Carrier proteins permit, but limit, the diffusion of particles across a cell membrane that is impermeable to them. They are a major type of protein used in facilitated diffusion, with the other being channel proteins. Unlike channel proteins that remain open for the passage of particles, carrier proteins are open on only one side at a time, accepting a single particle, closing on that side and opening on the other.
Carrier proteins are very important molecules embedded in the membranes of cells. There are many types of molecules and ions, including large, polar or charged molecules, that cannot pass through the cell membrane. In facilitated diffusion, these particles are in a lower concentration at their intended destination than they are on their original side of the membrane, and so move spontaneously through the carrier proteins.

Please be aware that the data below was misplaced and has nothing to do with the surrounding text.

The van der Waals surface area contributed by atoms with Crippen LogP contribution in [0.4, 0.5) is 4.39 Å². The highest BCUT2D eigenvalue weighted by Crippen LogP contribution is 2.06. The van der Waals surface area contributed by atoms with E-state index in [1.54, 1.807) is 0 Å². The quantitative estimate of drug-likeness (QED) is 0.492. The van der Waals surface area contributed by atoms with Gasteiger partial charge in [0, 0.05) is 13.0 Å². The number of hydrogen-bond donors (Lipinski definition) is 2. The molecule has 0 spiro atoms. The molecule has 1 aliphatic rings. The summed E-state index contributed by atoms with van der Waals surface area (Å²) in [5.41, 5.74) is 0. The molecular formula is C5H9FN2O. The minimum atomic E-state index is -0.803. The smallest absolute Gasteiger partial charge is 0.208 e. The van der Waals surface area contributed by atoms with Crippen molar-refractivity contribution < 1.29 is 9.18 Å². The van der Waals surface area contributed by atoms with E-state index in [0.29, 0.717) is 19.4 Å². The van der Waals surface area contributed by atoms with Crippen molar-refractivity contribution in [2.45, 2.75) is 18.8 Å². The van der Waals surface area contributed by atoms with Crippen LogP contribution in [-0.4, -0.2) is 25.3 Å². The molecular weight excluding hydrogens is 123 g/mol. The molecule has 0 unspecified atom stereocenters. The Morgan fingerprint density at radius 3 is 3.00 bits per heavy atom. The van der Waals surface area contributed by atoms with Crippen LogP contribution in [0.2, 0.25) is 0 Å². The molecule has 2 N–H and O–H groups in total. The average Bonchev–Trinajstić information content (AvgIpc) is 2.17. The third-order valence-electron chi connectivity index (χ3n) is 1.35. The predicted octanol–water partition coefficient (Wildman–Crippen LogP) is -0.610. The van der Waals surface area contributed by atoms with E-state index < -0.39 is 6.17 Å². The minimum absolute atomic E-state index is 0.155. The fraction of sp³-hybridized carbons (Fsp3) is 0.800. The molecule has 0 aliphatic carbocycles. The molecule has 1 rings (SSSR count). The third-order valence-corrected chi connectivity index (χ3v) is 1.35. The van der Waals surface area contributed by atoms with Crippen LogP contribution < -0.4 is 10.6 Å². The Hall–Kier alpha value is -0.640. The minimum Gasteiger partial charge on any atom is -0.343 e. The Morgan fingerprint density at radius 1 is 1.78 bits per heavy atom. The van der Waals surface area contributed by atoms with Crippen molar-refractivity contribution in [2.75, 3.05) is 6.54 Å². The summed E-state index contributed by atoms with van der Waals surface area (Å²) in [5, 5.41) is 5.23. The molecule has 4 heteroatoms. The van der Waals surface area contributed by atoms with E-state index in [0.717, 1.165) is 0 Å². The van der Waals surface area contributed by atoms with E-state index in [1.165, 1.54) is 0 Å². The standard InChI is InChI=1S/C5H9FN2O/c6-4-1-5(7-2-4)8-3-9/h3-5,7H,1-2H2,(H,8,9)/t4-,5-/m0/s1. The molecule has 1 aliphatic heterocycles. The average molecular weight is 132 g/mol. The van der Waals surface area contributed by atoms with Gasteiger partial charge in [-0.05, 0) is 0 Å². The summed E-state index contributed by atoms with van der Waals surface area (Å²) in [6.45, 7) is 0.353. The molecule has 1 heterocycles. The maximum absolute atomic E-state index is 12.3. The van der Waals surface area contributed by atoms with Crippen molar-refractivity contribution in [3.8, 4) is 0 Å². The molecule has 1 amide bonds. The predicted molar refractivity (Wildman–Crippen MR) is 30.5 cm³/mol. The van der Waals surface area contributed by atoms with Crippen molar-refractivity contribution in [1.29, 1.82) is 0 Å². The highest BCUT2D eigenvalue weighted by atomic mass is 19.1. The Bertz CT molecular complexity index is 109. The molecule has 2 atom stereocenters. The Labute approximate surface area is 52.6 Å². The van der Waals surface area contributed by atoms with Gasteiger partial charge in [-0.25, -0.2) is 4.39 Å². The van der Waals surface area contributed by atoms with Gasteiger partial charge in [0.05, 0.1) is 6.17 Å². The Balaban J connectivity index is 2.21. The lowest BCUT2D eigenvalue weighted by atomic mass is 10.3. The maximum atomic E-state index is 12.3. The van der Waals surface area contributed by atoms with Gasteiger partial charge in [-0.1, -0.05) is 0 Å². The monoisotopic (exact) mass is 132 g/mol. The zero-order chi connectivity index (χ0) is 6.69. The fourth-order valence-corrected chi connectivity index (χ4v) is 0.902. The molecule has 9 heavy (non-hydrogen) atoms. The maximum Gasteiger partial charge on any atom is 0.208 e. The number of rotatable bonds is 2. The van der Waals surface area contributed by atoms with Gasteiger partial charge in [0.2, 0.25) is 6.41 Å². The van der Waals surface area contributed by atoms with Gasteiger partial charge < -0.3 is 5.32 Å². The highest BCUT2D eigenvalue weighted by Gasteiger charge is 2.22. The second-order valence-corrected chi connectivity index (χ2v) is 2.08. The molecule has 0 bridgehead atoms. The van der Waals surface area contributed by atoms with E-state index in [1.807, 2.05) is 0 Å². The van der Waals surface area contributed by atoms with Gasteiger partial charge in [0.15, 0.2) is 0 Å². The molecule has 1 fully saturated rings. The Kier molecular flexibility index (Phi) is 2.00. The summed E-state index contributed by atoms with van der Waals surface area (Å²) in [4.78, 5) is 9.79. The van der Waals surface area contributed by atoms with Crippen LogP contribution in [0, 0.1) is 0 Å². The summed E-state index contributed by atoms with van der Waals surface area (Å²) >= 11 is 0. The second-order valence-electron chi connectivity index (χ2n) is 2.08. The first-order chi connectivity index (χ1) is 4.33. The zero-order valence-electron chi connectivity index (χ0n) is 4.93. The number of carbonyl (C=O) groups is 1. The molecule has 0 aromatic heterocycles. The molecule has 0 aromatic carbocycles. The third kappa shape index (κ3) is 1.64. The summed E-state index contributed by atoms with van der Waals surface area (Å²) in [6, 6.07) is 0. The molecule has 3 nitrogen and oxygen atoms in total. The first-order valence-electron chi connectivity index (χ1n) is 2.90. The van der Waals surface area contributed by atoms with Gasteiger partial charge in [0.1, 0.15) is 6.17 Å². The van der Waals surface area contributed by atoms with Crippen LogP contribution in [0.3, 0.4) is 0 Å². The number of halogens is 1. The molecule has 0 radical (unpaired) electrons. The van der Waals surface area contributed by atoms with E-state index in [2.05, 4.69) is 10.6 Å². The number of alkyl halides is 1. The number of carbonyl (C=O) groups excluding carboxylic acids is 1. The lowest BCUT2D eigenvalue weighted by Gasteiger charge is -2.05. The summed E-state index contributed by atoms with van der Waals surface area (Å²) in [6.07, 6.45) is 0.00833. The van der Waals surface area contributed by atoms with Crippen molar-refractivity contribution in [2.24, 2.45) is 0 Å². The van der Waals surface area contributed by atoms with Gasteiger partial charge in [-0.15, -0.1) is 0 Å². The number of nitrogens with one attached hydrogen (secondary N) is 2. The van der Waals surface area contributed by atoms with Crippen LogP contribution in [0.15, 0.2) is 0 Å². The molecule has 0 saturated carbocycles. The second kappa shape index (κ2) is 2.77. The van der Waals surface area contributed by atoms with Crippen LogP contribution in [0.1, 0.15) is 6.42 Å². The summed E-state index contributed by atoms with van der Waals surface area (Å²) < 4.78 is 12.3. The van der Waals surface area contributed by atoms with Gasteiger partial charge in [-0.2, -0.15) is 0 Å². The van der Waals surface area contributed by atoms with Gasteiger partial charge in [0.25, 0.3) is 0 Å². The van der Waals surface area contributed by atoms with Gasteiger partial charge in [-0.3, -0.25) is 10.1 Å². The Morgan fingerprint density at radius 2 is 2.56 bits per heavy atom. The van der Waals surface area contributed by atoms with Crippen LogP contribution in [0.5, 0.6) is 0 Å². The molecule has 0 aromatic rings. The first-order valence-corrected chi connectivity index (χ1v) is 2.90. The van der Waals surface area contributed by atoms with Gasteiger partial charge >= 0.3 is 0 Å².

Carrier proteins are also used in active transport where particles are traveling to an area of higher concentration. In these cases, the carrier proteins require energy to move the intended particles. This energy usually comes from ATP, although it can also come from moving a second particle from higher to lower concentration or, in certain bacteria, by directly using solar energy. Both carrier proteins and channel proteins are generally designed to transport just one type of particle.